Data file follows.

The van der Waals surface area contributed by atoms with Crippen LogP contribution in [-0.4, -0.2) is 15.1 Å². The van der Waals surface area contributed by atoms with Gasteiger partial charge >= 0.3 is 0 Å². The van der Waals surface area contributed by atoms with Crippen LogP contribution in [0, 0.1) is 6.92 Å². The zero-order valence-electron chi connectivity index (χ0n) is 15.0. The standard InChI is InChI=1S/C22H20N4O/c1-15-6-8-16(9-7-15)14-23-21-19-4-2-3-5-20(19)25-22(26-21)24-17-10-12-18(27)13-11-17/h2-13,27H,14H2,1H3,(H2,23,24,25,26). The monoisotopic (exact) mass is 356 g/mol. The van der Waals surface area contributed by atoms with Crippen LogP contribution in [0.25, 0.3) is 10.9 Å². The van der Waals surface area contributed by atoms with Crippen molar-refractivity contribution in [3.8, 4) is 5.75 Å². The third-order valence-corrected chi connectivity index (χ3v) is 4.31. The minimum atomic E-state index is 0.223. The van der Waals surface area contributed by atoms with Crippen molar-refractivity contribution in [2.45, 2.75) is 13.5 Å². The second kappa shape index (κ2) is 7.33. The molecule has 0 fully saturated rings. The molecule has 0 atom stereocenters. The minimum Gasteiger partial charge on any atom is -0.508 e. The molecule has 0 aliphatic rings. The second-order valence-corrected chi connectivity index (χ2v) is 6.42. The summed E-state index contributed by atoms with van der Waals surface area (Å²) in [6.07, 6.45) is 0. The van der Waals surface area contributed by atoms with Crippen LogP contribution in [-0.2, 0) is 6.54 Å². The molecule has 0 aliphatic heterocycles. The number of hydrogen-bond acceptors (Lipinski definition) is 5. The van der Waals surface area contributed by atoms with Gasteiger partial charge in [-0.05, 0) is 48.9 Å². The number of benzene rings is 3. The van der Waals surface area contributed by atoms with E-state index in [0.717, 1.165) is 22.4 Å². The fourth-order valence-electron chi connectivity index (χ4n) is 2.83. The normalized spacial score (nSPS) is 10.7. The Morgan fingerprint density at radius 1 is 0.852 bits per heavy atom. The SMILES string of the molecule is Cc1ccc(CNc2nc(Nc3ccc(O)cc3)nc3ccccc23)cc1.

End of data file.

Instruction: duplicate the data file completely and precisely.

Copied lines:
The van der Waals surface area contributed by atoms with Crippen LogP contribution in [-0.4, -0.2) is 15.1 Å². The van der Waals surface area contributed by atoms with Gasteiger partial charge >= 0.3 is 0 Å². The van der Waals surface area contributed by atoms with Crippen LogP contribution in [0, 0.1) is 6.92 Å². The zero-order valence-electron chi connectivity index (χ0n) is 15.0. The standard InChI is InChI=1S/C22H20N4O/c1-15-6-8-16(9-7-15)14-23-21-19-4-2-3-5-20(19)25-22(26-21)24-17-10-12-18(27)13-11-17/h2-13,27H,14H2,1H3,(H2,23,24,25,26). The monoisotopic (exact) mass is 356 g/mol. The van der Waals surface area contributed by atoms with Crippen LogP contribution in [0.25, 0.3) is 10.9 Å². The van der Waals surface area contributed by atoms with Crippen molar-refractivity contribution in [3.8, 4) is 5.75 Å². The third-order valence-corrected chi connectivity index (χ3v) is 4.31. The minimum atomic E-state index is 0.223. The van der Waals surface area contributed by atoms with Crippen molar-refractivity contribution in [2.45, 2.75) is 13.5 Å². The second kappa shape index (κ2) is 7.33. The molecule has 0 fully saturated rings. The molecule has 0 atom stereocenters. The minimum Gasteiger partial charge on any atom is -0.508 e. The molecule has 0 aliphatic rings. The second-order valence-corrected chi connectivity index (χ2v) is 6.42. The summed E-state index contributed by atoms with van der Waals surface area (Å²) in [6.07, 6.45) is 0. The van der Waals surface area contributed by atoms with Crippen LogP contribution in [-0.2, 0) is 6.54 Å². The molecule has 0 aliphatic heterocycles. The number of hydrogen-bond acceptors (Lipinski definition) is 5. The van der Waals surface area contributed by atoms with Gasteiger partial charge in [-0.05, 0) is 48.9 Å². The number of benzene rings is 3. The van der Waals surface area contributed by atoms with E-state index in [0.717, 1.165) is 22.4 Å². The fourth-order valence-electron chi connectivity index (χ4n) is 2.83. The normalized spacial score (nSPS) is 10.7. The Morgan fingerprint density at radius 1 is 0.852 bits per heavy atom. The SMILES string of the molecule is Cc1ccc(CNc2nc(Nc3ccc(O)cc3)nc3ccccc23)cc1.